I’m a young woman who loves sports, but do I have a future in it?

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I had a ball in my hand almost as soon as I could sit up. Sport is in my blood; My parents were athletic and all my siblings played basketball. Now I’m starting high school and with it new seasons of basketball and volleyball at a more competitive level.

I practice shooting baskets outside with my brother, but even with my recent growth spurt I can’t keep up with him. He is faster and stronger and can jump higher, move around me faster and shoot better than me. I’m good for a 14 year old girl but everyone can see the physical advantage they have over me when it comes to playing sports.

Amelia Ford is a freshman at Brookland Junior High School in Arkansas.

Amelia Ford is a freshman at Brookland Junior High School in Arkansas.

That’s why I was so surprised — and outraged — to hear officials allowing and even encouraging boys to play on girls’ sports teams. It’s so obviously wrong and unfair to force girls to compete against boys, yet it happens to track and field athletes in Connecticut and Idaho, swimmers in Pennsylvania, volleyball players in North Carolina, and girls across the country.

And I inevitably ask myself: As a girl, do I have a sporting future?

REPUBLICANS MAKE PROTECTING FEMALE SPORTS FROM BIOLOGICAL TRANSGENDER MALE ATHLETES A CHOICE

The federal government recently proposed new amendments to Title IX that would effectively wipe out girls’ sports and remove the opportunities for girls this law was intended to protect. That means boys who identify as girls can join girls’ teams – and unfairly dominate the competition.

Every girl deserves the opportunity to compete against other girls on a safe and fair field – and the chance to win.

I’ve seen how hard guys can hit the volleyball over the net and how much higher they can jump to block shots in basketball. In addition to the safety concerns I have when it comes to competing against boys in strength sports like basketball and volleyball, it’s neither right nor fair to force girls to do so. Every girl deserves the opportunity to compete against other girls on a safe and fair field – and the chance to win.

Amelia Ford is a freshman at Brookland Junior High School in Arkansas.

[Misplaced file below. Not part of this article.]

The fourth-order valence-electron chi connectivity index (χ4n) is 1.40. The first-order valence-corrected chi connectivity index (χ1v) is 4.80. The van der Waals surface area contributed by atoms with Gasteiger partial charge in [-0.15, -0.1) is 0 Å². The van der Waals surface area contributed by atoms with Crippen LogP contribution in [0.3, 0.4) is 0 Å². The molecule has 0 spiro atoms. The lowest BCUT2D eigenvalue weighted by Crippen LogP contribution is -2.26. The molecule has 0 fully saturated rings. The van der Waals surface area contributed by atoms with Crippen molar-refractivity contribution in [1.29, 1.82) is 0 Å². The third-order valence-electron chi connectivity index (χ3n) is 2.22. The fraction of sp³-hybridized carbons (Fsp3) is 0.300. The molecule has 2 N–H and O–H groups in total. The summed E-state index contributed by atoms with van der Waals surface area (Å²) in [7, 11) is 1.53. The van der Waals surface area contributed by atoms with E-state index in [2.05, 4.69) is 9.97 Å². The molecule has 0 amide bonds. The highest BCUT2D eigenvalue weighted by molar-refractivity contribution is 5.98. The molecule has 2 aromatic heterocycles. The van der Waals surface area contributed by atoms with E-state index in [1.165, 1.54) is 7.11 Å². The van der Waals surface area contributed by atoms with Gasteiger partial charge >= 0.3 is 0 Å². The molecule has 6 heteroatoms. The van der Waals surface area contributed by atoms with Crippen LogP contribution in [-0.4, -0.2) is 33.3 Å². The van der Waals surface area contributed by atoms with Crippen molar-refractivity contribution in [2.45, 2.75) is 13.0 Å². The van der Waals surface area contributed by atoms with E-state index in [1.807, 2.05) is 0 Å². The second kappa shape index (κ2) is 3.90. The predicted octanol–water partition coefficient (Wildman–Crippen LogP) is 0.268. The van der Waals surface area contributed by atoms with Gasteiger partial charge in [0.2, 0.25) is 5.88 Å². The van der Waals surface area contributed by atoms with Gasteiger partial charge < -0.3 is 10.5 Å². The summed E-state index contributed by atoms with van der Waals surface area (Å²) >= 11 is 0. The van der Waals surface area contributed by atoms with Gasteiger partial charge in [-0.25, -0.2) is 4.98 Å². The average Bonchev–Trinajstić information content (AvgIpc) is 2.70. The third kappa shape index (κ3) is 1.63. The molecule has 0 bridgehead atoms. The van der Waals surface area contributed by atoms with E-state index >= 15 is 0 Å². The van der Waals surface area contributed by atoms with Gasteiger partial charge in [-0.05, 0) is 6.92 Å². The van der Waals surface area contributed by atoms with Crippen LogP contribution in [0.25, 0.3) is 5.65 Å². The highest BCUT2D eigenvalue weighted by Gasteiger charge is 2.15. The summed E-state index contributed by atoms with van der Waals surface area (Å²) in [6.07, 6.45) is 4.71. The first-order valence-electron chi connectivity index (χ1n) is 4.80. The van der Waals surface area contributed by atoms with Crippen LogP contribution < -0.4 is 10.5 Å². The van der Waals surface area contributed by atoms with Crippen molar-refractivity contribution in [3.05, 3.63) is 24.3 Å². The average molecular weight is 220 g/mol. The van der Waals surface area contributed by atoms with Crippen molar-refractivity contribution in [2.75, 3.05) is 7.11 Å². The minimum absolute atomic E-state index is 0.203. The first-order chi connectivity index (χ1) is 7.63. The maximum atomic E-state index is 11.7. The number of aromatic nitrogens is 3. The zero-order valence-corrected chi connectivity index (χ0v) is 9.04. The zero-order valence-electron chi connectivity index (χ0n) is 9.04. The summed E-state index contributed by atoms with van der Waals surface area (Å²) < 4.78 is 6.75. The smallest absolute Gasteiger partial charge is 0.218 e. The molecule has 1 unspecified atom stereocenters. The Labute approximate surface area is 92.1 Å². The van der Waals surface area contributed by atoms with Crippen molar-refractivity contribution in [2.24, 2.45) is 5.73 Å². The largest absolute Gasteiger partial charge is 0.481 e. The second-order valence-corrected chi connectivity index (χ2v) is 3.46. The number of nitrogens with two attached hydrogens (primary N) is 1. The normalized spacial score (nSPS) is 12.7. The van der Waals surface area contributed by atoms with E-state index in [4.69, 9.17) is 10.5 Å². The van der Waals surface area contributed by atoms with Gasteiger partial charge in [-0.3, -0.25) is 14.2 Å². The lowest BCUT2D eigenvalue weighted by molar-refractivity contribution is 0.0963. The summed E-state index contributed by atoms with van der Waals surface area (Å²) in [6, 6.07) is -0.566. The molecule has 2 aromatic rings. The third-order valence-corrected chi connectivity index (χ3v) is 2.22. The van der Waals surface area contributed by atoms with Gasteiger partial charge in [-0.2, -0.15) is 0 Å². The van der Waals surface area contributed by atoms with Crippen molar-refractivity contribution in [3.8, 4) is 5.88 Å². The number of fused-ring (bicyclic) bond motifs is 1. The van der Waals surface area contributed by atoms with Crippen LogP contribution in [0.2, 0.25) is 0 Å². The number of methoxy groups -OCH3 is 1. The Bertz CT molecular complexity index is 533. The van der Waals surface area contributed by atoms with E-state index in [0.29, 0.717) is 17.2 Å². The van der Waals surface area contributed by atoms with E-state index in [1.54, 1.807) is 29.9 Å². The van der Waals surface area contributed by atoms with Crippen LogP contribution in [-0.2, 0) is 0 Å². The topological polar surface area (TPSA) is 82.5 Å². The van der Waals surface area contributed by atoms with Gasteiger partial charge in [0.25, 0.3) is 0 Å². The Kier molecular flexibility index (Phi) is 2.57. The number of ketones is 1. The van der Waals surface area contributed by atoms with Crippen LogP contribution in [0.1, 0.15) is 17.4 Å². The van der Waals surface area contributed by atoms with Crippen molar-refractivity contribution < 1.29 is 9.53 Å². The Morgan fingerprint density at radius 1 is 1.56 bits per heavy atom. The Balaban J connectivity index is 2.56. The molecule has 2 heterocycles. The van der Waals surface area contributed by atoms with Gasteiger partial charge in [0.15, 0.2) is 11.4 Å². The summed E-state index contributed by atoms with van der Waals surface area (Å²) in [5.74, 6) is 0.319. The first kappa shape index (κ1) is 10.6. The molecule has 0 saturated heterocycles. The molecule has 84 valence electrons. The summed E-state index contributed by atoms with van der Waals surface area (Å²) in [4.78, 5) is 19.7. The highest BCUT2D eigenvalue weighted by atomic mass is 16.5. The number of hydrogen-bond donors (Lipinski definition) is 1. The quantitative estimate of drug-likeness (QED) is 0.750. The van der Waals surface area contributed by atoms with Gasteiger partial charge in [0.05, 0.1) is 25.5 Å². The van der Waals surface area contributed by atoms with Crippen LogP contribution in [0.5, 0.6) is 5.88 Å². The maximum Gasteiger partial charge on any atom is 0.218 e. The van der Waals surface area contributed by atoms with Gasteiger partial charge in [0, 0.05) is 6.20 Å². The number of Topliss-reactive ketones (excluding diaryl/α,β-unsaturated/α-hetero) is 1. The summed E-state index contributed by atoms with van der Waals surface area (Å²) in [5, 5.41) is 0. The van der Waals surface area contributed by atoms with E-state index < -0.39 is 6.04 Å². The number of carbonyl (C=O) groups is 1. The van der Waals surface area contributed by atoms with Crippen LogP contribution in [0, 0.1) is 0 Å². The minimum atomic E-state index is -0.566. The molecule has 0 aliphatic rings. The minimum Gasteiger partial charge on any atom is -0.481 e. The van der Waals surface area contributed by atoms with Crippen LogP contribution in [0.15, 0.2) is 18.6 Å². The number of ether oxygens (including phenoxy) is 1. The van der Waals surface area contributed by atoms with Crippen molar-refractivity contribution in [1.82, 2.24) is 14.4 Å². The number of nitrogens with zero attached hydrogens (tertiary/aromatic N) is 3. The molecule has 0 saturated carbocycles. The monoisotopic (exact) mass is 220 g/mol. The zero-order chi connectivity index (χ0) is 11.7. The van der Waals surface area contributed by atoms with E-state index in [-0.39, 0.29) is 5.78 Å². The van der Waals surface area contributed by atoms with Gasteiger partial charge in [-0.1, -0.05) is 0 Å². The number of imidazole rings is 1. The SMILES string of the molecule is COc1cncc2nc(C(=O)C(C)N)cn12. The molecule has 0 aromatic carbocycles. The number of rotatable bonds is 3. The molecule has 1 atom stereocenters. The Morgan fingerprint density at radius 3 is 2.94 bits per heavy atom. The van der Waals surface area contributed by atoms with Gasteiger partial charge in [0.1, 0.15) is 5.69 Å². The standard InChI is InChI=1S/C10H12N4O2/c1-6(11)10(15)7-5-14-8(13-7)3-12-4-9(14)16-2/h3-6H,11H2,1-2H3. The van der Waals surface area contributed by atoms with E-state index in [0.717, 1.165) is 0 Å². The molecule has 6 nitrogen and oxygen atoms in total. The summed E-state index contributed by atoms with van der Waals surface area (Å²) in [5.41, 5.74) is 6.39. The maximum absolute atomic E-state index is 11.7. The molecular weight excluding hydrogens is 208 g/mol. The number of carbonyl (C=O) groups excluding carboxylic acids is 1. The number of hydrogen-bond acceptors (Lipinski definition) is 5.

Amelia Ford is a freshman at Brookland Junior High School in Arkansas.

I’m only 14 but I gave up many other things so I could play sports. I train every day, up to three hours a day when I have a game. I am a hard worker and am constantly improving my skills. At the moment I’m working on my ball handling to be more competitive on the pitch. Stealing the ball or having a good attacking day gives me a high.

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Playing sports was crucial for me; You can choose your setting – and see how it affects your game. Not only have I formed great friendships, but I’ve also learned teamwork and social skills like how to talk to adults. These are life skills that will benefit me for the rest of my life. Every girl deserves the same chance.

That’s why I’ve joined the legal efforts of the Alliance Defending Freedom to intervene in a lawsuit protecting girls’ sport. In our lawsuit, 20 attorneys general are challenging the Biden administration’s reinterpretation of federal law allowing men to compete on women’s sports teams.

I jumped at the opportunity to add my name to the growing list of women athletes working to protect the sports we love. It’s my dream to play at college level and get an athletic scholarship. But what will the girls’ sport landscape be like a few years from now when I apply to college? Will I be able to get an athletic scholarship or will a boy get it because he has a better record than me?

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We must fight together for justice. We all need to stand up for girls. If we fight hard enough, what is right and true will be recognized in state and federal laws and benefit women athletes across the country.

You can’t ignore common sense forever. Let’s just hope those in the federal government realize this sooner rather than later so we can protect the future of all girls who have big dreams of getting ahead in sport.

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